Mourners Honor Lifeguarding Legend Bob Burnside

Annette Burnside, Bob Burnside’s widow, is presented with a flag at the memorial.

A legendary Los Angeles County lifeguard was laid to rest last weekend. Bob Burnside, who died in 2019 at the age of 87, was memorialized outside the Zuma Beach Lifeguard Headquarters where he spent decades serving the people of Malibu and our many visitors.

Burnside, who was born in Los Angeles on May 20, 1932, died on Dec. 11, 2019, and on Sunday, Oct. 17, scores of his friends, family and colleagues gathered to celebrate his life and the lasting impact he had on the world’s lifeguarding community. 

Lifeguards presented a flag in a ceremony to Burnside’s widow, Annette, and a poem written by Burnside, “A Castle in the Sand,” was recited. Surfers, guards—active and retired—and family members gathered on the sand to remember Burnside before rowing, paddling and swimming out onto the water to spread his ashes. A bagpiper performed as mourners reflected on Burnside’s legacy, before attending a memorial luncheon at nearby Malibu West Swim Club, where Annette spoke.

Longtime Point Dume residents may remember Burnside as an original co-founder of the beloved Point Dume Santa Claus Parade, which he started with friend Jack Campbell in the 1960s.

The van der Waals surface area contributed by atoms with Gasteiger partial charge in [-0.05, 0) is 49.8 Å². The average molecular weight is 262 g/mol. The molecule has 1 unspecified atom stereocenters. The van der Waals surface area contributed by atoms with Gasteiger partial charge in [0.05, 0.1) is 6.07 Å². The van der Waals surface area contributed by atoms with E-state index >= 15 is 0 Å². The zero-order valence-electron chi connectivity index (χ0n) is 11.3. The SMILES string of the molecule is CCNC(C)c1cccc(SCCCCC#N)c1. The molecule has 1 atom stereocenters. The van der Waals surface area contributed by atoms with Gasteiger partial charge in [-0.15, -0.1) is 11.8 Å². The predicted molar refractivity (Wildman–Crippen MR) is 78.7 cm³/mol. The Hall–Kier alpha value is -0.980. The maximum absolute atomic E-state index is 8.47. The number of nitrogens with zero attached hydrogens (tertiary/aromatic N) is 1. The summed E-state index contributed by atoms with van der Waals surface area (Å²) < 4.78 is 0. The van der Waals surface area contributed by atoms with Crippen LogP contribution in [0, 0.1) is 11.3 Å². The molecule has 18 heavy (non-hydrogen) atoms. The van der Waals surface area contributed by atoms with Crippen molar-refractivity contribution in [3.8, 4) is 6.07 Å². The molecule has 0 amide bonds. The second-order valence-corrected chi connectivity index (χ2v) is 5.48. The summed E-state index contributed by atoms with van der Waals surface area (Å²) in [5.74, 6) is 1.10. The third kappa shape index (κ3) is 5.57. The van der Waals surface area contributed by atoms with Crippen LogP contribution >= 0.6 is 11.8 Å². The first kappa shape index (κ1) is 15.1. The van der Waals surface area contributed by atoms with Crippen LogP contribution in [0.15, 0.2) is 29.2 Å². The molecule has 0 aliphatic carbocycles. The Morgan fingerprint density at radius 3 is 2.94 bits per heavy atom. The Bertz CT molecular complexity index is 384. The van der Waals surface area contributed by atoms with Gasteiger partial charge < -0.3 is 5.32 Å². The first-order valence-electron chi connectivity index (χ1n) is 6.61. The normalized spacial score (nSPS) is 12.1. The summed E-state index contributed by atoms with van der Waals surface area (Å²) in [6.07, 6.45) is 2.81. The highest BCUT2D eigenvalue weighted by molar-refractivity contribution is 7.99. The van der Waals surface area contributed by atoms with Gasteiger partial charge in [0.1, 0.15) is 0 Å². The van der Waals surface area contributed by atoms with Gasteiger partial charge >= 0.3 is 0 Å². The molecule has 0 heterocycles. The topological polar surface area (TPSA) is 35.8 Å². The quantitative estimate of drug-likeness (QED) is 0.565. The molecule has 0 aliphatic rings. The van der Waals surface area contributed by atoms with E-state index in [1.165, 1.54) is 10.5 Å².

Perhaps Burnside’s most notable contribution, at least outside the point, is his invention: Burnside was credited with inventing the orange flotation buoy now used the world over for ocean rescues, which he developed in 1970. The buoy features three handles and a tow rope and, according to retired LA County Fire Captain Spike Beck, who spoke at the recent memorial service for the legendary lifeguard, “the Burnside buoy is still the most recognized piece of rescue equipment worldwide.” Readers may recognize it hanging up at any guard tower in LA County or, for those not as inclined to hit the beach, from the hit TV series “Baywatch.”

In his long and storied career, Burnside began as a lifeguard (first hired at age 19 in 1951) and went on to become the inaugural president of the United States Lifesaving Association. He eventually was named chief lifeguard of LA County.

Burnside was instrumental in transforming lifeguards into medical providers—paramedics—rather than focusing strictly on preventing incidents, a fact detailed by friend and former colleague, retired assistant chief Barry Nugent.

He also founded a lifeguarding organization in Mexico, called Club Tortuga, detailed at the memorial service.

According to an article published in Swimming World Magazine, Burnside “was instrumental as a member of the affirmative action committee to mandate women’s rights to take the beach lifeguard test that led to the hiring of the first female ocean lifeguards by the department.” 

The magazine called Burnside “perhaps the best known and most iconic lifeguard in the United States.”

“Bob was a legend. I miss him, I admire him, and I wish you all well,” Beck said.

Editor’s note: A previous version of the story misstated the person who recited Burnside’s poem. It also incorrectly claimed the Santa Claus Parade ended in 2010. Although there were fears of the parade ending at that time, the tradition continues.